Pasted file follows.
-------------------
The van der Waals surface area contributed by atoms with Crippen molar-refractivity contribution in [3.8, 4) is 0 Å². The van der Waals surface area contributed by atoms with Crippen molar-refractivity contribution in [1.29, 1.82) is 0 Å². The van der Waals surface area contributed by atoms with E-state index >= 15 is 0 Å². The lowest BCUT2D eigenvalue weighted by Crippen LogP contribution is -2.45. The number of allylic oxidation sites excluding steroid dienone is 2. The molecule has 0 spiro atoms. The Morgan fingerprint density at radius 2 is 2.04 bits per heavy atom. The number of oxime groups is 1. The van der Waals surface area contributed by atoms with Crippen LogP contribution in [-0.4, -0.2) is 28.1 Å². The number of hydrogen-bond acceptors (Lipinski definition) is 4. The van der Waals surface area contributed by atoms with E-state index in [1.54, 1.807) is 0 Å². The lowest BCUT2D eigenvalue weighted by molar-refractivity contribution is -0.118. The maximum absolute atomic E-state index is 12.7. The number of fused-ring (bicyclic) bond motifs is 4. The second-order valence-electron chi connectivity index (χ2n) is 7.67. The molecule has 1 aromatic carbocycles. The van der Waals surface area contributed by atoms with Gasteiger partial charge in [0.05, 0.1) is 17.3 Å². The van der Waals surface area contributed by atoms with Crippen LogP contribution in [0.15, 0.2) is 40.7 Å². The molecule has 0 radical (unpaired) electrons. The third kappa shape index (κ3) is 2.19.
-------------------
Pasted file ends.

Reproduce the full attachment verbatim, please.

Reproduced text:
The van der Waals surface area contributed by atoms with Crippen molar-refractivity contribution in [3.8, 4) is 0 Å². The van der Waals surface area contributed by atoms with Crippen molar-refractivity contribution in [1.29, 1.82) is 0 Å². The van der Waals surface area contributed by atoms with E-state index >= 15 is 0 Å². The lowest BCUT2D eigenvalue weighted by Crippen LogP contribution is -2.45. The number of allylic oxidation sites excluding steroid dienone is 2. The molecule has 0 spiro atoms. The Morgan fingerprint density at radius 2 is 2.04 bits per heavy atom. The number of oxime groups is 1. The van der Waals surface area contributed by atoms with Crippen LogP contribution in [-0.4, -0.2) is 28.1 Å². The number of hydrogen-bond acceptors (Lipinski definition) is 4. The van der Waals surface area contributed by atoms with E-state index in [1.54, 1.807) is 0 Å². The lowest BCUT2D eigenvalue weighted by molar-refractivity contribution is -0.118. The maximum absolute atomic E-state index is 12.7. The number of fused-ring (bicyclic) bond motifs is 4. The second-order valence-electron chi connectivity index (χ2n) is 7.67. The molecule has 1 aromatic carbocycles. The van der Waals surface area contributed by atoms with Gasteiger partial charge in [0.05, 0.1) is 17.3 Å². The van der Waals surface area contributed by atoms with Crippen LogP contribution in [0.15, 0.2) is 40.7 Å². The molecule has 0 radical (unpaired) electrons. The third kappa shape index (κ3) is 2.19.